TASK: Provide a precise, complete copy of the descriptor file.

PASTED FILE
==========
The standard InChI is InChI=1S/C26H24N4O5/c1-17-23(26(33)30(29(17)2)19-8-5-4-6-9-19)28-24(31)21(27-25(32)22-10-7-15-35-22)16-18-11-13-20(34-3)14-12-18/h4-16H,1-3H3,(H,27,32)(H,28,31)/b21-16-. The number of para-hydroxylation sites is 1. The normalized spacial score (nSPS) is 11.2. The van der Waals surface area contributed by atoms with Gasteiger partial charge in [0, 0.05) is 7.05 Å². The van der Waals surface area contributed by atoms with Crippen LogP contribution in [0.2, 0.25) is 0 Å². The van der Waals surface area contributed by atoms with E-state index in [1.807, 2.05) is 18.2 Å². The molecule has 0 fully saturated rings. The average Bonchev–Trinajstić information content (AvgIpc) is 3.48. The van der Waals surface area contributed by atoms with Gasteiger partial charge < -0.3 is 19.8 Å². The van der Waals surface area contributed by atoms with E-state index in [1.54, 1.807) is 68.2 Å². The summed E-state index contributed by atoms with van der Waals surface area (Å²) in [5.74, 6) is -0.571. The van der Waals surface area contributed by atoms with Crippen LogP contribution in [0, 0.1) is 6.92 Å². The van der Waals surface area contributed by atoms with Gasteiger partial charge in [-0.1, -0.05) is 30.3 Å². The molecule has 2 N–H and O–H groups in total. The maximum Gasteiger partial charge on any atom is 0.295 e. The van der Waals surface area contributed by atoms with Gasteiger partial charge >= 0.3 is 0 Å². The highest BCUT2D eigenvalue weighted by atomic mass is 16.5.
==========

The standard InChI is InChI=1S/C26H24N4O5/c1-17-23(26(33)30(29(17)2)19-8-5-4-6-9-19)28-24(31)21(27-25(32)22-10-7-15-35-22)16-18-11-13-20(34-3)14-12-18/h4-16H,1-3H3,(H,27,32)(H,28,31)/b21-16-. The number of para-hydroxylation sites is 1. The normalized spacial score (nSPS) is 11.2. The van der Waals surface area contributed by atoms with Gasteiger partial charge in [0, 0.05) is 7.05 Å². The van der Waals surface area contributed by atoms with Crippen LogP contribution in [0.2, 0.25) is 0 Å². The van der Waals surface area contributed by atoms with E-state index in [1.807, 2.05) is 18.2 Å². The molecule has 0 fully saturated rings. The average Bonchev–Trinajstić information content (AvgIpc) is 3.48. The van der Waals surface area contributed by atoms with Gasteiger partial charge < -0.3 is 19.8 Å². The van der Waals surface area contributed by atoms with E-state index in [1.54, 1.807) is 68.2 Å². The summed E-state index contributed by atoms with van der Waals surface area (Å²) in [5.74, 6) is -0.571. The van der Waals surface area contributed by atoms with Crippen LogP contribution in [0, 0.1) is 6.92 Å². The van der Waals surface area contributed by atoms with Gasteiger partial charge in [-0.1, -0.05) is 30.3 Å². The molecule has 2 N–H and O–H groups in total. The maximum Gasteiger partial charge on any atom is 0.295 e. The van der Waals surface area contributed by atoms with Gasteiger partial charge >= 0.3 is 0 Å². The highest BCUT2D eigenvalue weighted by atomic mass is 16.5.